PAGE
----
About the Author

Lorene Shyba

Books by this Author
RumbleSat Art from the Edge of Space
Excerpt

Excerpt form "Not Alone" a short story by Jim Parker. Only a few years earlier, they would have missed the object entirely. The astronomers at the Poem Tree Observatory had improved their small object detection system in the past few years, their ‘meteor shield,’ as people called it. The approaching object was at the limit of their abilities, moving rapidly through their solar system faster than a comet. It was not in orbit of the sun, so had come from outside the system. That fact alone made it worthy of interest, but the object also appeared to be slowing; interesting too, because only artificial objects do that. Jonos left the observatory at sunset. Many of the astronomers worked at night, or course, but Jonos was tracking local objects, and especially this object, with radar, and it was now below the horizon. Nothing more to be done tonight, as the object posed no danger. He took the tram down the hill to the elevator where his colleague Kip was waiting at the bottom. “Well, if it isn’t the famous discoverer of the extra-solar object!” Kip shouted. Their meeting was not planned, and in fact Jonos didn’t like Kip much. She was something of a motor mouth. However, Kip was on the committee that assigned radio telescope time, and Jonos knew that it behooved him to be nice around her. “Well, hello. I didn’t expect to see you today. How are things in the high pay levels?” Jonos asked. “I am perfect,” Kip replied, slapping Jonos on the shoulder. “You know, you have made my job so much more interesting. The sun was just touching the horizon. The sky was red, the clouds were orange and yellow, and the wind was rising, as it always did at sunset. The poem trees were singing a lullaby, and they smelled glorious. It was Jonos’ favourite time of day. He did not want it ruined by a chance encounter with someone he found as irritating as Kip. He sighed to himself. Kip continued, “We’re having some press here tomorrow. I hope you can spare them some time. They have questions, and I know that you don’t have all of the answers, but you’re now the expert. They need to hear from you.” “Sure, you know me. Always willing to help.” Jonos sighed again. “Listen, make it early in the morning so that I can get it out of the way before I start working.” He smiled weakly. “It would help. I’m not getting much sleep.”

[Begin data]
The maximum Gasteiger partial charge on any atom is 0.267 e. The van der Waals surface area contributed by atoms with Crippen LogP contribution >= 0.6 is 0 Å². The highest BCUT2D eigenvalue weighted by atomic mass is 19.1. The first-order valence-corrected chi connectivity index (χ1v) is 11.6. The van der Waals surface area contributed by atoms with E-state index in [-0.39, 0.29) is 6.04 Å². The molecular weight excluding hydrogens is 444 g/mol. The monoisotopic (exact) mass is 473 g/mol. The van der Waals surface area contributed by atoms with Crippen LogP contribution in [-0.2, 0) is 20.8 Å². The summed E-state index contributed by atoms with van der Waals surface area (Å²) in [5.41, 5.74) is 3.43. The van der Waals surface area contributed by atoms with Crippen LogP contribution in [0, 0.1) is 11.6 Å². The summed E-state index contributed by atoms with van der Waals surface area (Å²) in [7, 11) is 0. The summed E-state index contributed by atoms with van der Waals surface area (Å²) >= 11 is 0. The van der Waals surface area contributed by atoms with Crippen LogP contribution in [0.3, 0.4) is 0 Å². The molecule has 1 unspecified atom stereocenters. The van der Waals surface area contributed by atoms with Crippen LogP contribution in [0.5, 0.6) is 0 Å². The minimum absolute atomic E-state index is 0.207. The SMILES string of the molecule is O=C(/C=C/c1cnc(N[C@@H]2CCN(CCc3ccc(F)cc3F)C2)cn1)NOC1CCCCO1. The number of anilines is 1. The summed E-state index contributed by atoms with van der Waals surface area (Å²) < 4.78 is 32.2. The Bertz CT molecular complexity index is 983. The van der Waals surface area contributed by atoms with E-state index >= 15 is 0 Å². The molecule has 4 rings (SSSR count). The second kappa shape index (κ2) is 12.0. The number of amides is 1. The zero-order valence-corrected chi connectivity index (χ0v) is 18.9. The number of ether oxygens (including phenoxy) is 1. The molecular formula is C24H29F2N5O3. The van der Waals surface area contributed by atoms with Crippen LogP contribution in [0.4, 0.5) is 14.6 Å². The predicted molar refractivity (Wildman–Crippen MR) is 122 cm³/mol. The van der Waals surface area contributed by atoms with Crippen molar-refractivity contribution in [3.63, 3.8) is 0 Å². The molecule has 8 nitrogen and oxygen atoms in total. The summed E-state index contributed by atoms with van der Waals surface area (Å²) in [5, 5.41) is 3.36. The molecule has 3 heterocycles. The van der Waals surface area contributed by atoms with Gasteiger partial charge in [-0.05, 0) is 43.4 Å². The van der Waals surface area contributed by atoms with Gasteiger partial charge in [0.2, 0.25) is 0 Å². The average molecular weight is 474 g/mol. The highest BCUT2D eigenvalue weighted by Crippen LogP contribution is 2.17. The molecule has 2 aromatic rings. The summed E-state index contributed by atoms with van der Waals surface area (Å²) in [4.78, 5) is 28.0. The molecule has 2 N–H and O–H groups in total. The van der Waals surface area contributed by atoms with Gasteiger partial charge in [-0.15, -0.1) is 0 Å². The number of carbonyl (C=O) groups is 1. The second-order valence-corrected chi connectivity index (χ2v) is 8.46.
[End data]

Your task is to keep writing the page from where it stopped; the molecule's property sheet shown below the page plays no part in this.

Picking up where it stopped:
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5000 Dead Ducks

5000 Dead Ducks

Lust and Revolution in the Oilsands
edition:Paperback
tagged : satire
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Excerpt